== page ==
Saturday, January 14, 2017

The Angry Chef And The Tale Of The Tinfoil Dinner

I'll admit, I'm a bit of an angry, neurotic chef.  I talk to myself when cooking.  I am always on the move in the kitchen.  I like keeping a tight time.  I also don't take kindly to an invasion of my kitchen.  That's right.  I said, "my" kitchen.

I tell a lot of tales from my past on this blog.  After over 550 or so blogs I thought I would have told this tale.  However, today I realized that I had never written this story down.  It is the story of how I threw my own Grandmother out of my kitchen.  But first, let me start with what I was cooking.

When I was in the Boy Scouts of America we had a great recipe for the ultimate complete dinner.  It's called tinfoil dinner.  Basically, here's what you do.

Lay down some aluminum foil.  Place down some leaves of cabbage.  Place thinly cut potato slices down over the cabbage.  Add cut carrots.  Then place down some thawed out hamburger meat.  At this point you can be creative. 

You can add onions, but feel free to add whatever onions you like.  I also like to add bell peppers.  There are many types of mushrooms you can add.  Then you cover those back up with the rest of your raw hamburger.  Sidenote:  It actually works better with higher fat hamburger.  In other words, the cheap stuff.  At this point I like to add Heinz Beef Gravy (Savory Flavor.)  It's wonderful.

Then you go in reverse from there.  Add some cut carrots.  Put more thinly cut potato slices over them.  Then cover it in some more cabbage leaves.  In fact make sure you cover it completely with cabbage. 

When you are adding layers make sure to salt and pepper.  You can also be creative and use garlic salt and Italian seasonings.  If you like it spicy, by all means add your favorite spices. 

Then you wrap it up in aluminum foil, and then wrap it some more.  Why?  Because you are going to put it directly on the hot coals of an outdoor fire.  Leave it there for an hour.  You want it nice and hot.  The hamburger (and if you added gravy) juices will cook everything with a wonderful flavor. 
Since you have it in a nice fire, it will also have that nice campfire smoky flavor. 

When I was a young teen I described this meal to my family.  They asked me to make it for them.  I had to think about it.  How would I make it at home?  So I decided to take a cookie sheet, lay down the foil on it, and do the same thing I would normally do. 

Since I didn't have a fire, I decided to cook it in the oven.  I set the oven to 500 degrees, and cooked it for an hour.  It worked out wonderfully. 

Since I decided to write this blog about the tinfoil dinner, I made sure to take pictures.  Here they are.

As you can see it is covered pretty well in foil.

Here you can see all the cabbage.  You know you did a really good job when the cabbage is just a little bit singed.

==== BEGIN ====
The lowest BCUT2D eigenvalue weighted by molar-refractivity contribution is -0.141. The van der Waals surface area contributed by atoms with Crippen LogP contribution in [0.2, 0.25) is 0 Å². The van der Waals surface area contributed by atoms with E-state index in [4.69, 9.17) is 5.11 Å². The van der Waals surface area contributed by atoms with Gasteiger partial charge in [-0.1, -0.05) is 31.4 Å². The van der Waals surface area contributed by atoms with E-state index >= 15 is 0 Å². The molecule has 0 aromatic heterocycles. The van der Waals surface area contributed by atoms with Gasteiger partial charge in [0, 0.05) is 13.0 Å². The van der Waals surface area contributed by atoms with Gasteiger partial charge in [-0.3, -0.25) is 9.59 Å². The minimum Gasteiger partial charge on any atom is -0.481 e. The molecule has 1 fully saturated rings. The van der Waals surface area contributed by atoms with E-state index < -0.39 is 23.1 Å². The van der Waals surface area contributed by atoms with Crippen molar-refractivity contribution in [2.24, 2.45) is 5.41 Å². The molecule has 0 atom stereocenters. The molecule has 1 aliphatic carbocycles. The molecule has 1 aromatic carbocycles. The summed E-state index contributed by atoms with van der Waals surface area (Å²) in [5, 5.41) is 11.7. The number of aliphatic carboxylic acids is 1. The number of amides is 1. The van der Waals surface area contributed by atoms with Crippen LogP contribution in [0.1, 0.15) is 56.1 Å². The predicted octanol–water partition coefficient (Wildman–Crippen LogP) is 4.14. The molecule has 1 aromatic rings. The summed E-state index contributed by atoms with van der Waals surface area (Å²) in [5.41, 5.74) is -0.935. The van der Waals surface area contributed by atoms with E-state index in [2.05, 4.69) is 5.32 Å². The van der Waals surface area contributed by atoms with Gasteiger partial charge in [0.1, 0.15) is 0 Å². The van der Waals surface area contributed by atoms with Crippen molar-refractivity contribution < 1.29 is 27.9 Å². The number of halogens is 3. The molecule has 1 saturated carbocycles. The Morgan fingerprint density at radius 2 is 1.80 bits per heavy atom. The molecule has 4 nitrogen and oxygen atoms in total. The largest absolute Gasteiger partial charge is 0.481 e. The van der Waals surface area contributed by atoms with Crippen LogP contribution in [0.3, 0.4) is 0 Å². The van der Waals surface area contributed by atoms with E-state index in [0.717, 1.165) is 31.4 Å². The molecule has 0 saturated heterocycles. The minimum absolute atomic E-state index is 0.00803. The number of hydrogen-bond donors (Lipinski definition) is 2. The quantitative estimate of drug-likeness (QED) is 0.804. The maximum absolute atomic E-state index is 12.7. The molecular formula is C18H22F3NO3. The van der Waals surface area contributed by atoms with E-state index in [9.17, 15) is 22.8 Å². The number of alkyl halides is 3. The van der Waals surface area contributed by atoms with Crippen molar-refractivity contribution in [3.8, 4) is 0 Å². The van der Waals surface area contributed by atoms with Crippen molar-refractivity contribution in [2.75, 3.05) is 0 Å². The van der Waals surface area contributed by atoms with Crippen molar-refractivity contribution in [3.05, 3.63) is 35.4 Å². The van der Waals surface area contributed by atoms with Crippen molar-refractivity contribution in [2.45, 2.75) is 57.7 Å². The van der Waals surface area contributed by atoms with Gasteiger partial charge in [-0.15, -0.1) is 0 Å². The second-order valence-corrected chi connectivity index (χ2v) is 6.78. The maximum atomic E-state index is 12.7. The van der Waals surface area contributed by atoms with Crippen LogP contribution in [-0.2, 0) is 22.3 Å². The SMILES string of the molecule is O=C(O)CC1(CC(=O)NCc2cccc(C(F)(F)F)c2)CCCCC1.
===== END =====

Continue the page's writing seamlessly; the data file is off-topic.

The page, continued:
I've pulled the cabbage away, and you can see the nice mixture of meat, potatoes, carrots, onions, etc.

And here it is on my plate.  It tastes wonderful.  It really does. 

So now that I have explained how this dish is made, I will clarify my angry chef situation.  So as you know, I am king of my domain in the kitchen.  My grandmother is queen of her domain in her kitchen.  In fact, she thought she was a great cook.  (She's not.)  Her specialty was baking bread.  (You better have water or you would choke on it.)  She thought she was creative.  (She wasn't.)

So I was asked to make tinfoil dinner for everyone when my grandparents were down to visit.  She comes into my kitchen, and starts trying to tell me what to do.  I wasn't having it. 

She started making suggestions.  Things like adding tomatoes to it.  I halfway screamed, "What?"  Then she said I should add shredded cheese.  I really did yell, "At 500 degrees for an hour????!!!!!  Do you know what that will do????"  She just looked at me like a deer in headlights.

That's when I blew my fuse.  "Out!  Get out of my kitchen!!!"  I was not having that.  There's a reason I spent most of this blog teaching how to make this dish for a reason.  I wanted to show just how hot and how long this dish needs to cook.  Tomatoes and cheese would just be destroyed in that much heat. 

Besides this is not an Italian dish.  Grandma liked to make Italian baked dishes.  Her version of "spaghetti" was made in the oven.  My Uncle Jimmy called it, "awful."  It was something he did not look forward to.   It's true, her bad cooking was the stuff of legend.  That's one reason I really blew my top. 

I was not going to be given bad advice in my kitchen while I was working hard to feed six people.  My B.S. meter just went through the roof.  So, I threw her out of my kitchen.  I don't regret it.  My grandmother would tend to push people until you stood up to her.  You had to let her know where the line was.  And I did just that. 

Now that's not to say I didn't care about my grandmother, but she could be very trying at times.  She had mood swings and a very sharp tongue.  As I became older we had come to an understanding.  And part of that was my kitchen was my territory. 

So, there are many things I want you, the reader, to take away from this.  First off, stay out of your chef's way.  Try a little tinfoil dinner now and then.  Don't add tomatoes and cheese to any dish at 500 degrees for an hour unless you want it to be goop.  And finally, you can learn some really neat things in the Boy Scouts of America. 

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